We’re halfway through the run of an in-gallery event series as part of the Institute of Sexology exhibition. Brian Lobel is the curator of Cruising for Art and explains how the rules and etiquette of cruising inspired this event format and how your eye contact, smile or wink may start a wild journey, tender moment or intimate conversation.
For two weeks at the Institute of Sexology, Cruising for Art brings unpredictability and live interaction to the already adventurous and bold exhibition. Each day, three different artists are spread throughout the gallery: some under tables; others inside Orgone Collecting Boxes; some just looking at exhibition pieces. Audience members grab a bandana to wear and so become cruisers, encouraged to make eye contact and connect with a stranger. They cruise around the gallery hoping to make eye contact with a performer: while some performers are extravagantly dressed, others are dressed normally, encouraging people to make eye contact with everyone…who knows what can happen?
Blurring the boundaries between performer and audience has always been one of the most thrilling aspects of Cruising for Art which has previously featured in the V&A and Latitude Festival, among others. It opens up possibilities for unexpected conversations and tentative approaches between non-perfomers which genuinely mimic the motion of people looking to connect romantically, sexually or intimately. If an audience member and Cruising artist connect, the Cruising artist brings the audience member to a private space for a one to one performance.
Every performance is different and is created by the artist themselves. They can be funny, provocative, personal, sexual, simple, meditative… Audience members will see as many performances as they can “get” based on their own eye contact.
The rules of Cruising for Art are given to each participant and are derived from language used in a number of different Cruising Safely information pamphlets that appeared in the 2000s as part of different sexual health campaigns.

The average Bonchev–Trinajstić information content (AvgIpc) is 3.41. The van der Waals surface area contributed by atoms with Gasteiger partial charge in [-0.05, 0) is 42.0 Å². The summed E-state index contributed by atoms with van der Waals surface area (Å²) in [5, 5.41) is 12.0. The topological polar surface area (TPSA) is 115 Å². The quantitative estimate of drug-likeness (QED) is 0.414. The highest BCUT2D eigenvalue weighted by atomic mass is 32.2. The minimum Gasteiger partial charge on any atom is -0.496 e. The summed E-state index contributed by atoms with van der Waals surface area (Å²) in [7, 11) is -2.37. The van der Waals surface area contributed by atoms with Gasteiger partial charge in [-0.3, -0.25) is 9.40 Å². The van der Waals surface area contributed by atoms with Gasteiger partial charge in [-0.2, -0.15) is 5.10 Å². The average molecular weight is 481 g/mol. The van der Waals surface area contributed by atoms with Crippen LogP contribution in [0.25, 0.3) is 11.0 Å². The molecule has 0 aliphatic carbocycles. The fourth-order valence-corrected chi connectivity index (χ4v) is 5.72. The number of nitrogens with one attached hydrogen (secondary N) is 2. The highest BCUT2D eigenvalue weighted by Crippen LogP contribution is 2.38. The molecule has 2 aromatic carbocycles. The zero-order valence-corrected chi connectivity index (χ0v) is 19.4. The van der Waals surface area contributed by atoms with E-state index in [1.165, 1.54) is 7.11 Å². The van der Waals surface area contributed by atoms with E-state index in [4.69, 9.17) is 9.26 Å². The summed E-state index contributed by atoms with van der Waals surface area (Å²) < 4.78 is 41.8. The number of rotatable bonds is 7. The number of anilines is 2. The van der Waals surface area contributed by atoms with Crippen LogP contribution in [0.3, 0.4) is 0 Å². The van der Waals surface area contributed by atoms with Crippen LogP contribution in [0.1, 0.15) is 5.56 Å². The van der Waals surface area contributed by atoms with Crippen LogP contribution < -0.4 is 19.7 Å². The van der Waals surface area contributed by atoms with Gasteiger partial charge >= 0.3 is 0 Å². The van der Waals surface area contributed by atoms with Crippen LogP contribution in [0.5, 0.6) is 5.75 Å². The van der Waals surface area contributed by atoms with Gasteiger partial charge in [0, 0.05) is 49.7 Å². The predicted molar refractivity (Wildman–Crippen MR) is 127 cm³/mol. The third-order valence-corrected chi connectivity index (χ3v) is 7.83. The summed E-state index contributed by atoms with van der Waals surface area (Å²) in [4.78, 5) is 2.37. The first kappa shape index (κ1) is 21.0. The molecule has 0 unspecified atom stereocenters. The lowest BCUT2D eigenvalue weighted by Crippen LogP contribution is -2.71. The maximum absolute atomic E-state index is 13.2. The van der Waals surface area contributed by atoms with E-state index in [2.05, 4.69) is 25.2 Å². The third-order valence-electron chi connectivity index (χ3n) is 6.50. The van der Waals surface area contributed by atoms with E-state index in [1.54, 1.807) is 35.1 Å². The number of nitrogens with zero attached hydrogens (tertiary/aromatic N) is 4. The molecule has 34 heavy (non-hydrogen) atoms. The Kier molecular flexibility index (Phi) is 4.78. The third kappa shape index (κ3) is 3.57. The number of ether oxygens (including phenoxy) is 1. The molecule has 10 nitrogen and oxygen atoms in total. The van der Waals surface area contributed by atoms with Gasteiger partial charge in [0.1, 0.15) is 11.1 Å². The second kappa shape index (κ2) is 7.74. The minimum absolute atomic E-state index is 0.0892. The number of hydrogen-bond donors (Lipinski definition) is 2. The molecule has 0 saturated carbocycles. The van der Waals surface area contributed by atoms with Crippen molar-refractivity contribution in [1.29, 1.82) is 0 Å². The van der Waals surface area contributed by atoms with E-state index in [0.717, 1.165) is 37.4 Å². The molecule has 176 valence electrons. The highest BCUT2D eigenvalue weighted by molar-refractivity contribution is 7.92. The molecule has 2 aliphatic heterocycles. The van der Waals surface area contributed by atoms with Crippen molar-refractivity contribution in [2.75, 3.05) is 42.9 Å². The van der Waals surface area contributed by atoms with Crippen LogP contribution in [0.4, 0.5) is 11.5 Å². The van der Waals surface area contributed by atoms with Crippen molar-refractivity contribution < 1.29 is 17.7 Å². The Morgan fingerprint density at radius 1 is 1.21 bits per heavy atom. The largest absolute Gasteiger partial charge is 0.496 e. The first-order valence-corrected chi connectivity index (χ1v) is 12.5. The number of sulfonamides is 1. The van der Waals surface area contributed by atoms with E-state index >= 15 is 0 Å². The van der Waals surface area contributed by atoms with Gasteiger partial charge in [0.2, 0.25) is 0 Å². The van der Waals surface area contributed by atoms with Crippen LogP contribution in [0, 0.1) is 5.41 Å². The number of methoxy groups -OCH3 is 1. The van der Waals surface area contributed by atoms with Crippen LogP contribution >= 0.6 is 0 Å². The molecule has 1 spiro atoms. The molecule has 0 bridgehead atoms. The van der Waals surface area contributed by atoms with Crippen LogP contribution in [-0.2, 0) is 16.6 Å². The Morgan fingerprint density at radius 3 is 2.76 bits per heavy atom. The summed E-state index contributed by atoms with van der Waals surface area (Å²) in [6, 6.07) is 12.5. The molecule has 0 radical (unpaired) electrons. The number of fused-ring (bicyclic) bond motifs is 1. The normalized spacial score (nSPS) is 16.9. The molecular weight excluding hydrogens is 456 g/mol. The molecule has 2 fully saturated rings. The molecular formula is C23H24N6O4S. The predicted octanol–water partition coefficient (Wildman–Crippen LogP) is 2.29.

Cruising for Art rules
Cruise with your eyes, not with your voice.
You may be, and most certainly will be, touched.
If you see people already engaged, you may watch from a distance, but it’s impolite to join them without invitation.
The order in which the Cruisers choose their participants is based on eye contact and their personal desires. Do not form a queue.
Don’t let the official Cruisers have all the fun. Try cruising someone else with a bandana: Who knows what kind of conversation might start?
You may leave empty-handed. Try to take that pent up excitement somewhere else constructive, and with someone that you met in #5.
Cruising was first discussed academically in 1970 by Laud Humphreys in his infamous study, Tearoom Trade: Impersonal Sex in Public Places. Cruising is the search, by men from divergent backgrounds, for ‘instant sex’ in toilets, parks or in a variety of other public places. As a practice, cruising has an extensive history and its own set of codes, norms and etiquette, but at its core involves an encounter between two strangers who, upon completion, may never speak to or see each other again.
One key aspect of the cruising that Humphreys writes about, and the aspect that became an inspiration when creating Cruising for Art, was its silence. While the silence that surrounds cruising is, of course, connected in many ways to the history of silence surrounding homosexuality (or men having sex with men) and to the literal policing of such behaviour, the silence Humphreys describes seems to suggest not a lack of verbal communication but the presence of a different kind of communication.
It was not that language failed these men, but rather that their eyes, lips and body position all communicated through an intricate and learned system independent of speech. This silence, as an organising principle, feels inexplicably suited to the close encounter between two strangers, particularly two people who had to negotiate their desires without a verbal language to do so.
As part of The Institute of Sexology, seven artists have responded to the exhibition material with their own ‘cruise’: a one-to-one (or two-to-one) performance that begins with the meeting of glances and then takes its participants into playful conversations, sensual meetings, meditative silences and beyond.
Mamoru Iriguchi – I’m so confessional
Season Butler – Love Lies Bleeding
Katy Baird – me, me, me
Catherine Long and Dinis Machado – Get Up, Get On Up
Taylan Halici – Measured Response
Owen Parry – Salome, Baby!Dance of the Infinite Veil
The diversity of commissioned artworks mirrors the diversity of cruising encounters which were/are sexual as much as they might be funny, dangerous, sad or enlightening. Cruising for Art intervenes into The Institute of Sexology by not only highlighting this unique type of sexual practice, but by asking gallery visitors to consider their own relationship to the language of sex: how it’s discussed, how it isn’t and how this has changed (or not) over time.
Brian Lobel is a performer, teacher and curator, who creates work about bodies and how they are watched, policed, prodded and loved by others. He’s a Senior Lecturer in Theatre at the University of Chichester and a Wellcome Trust Public Engagement Fellow.
Top image: Touching/Feeling (Owen Parry), photo by Christa Holka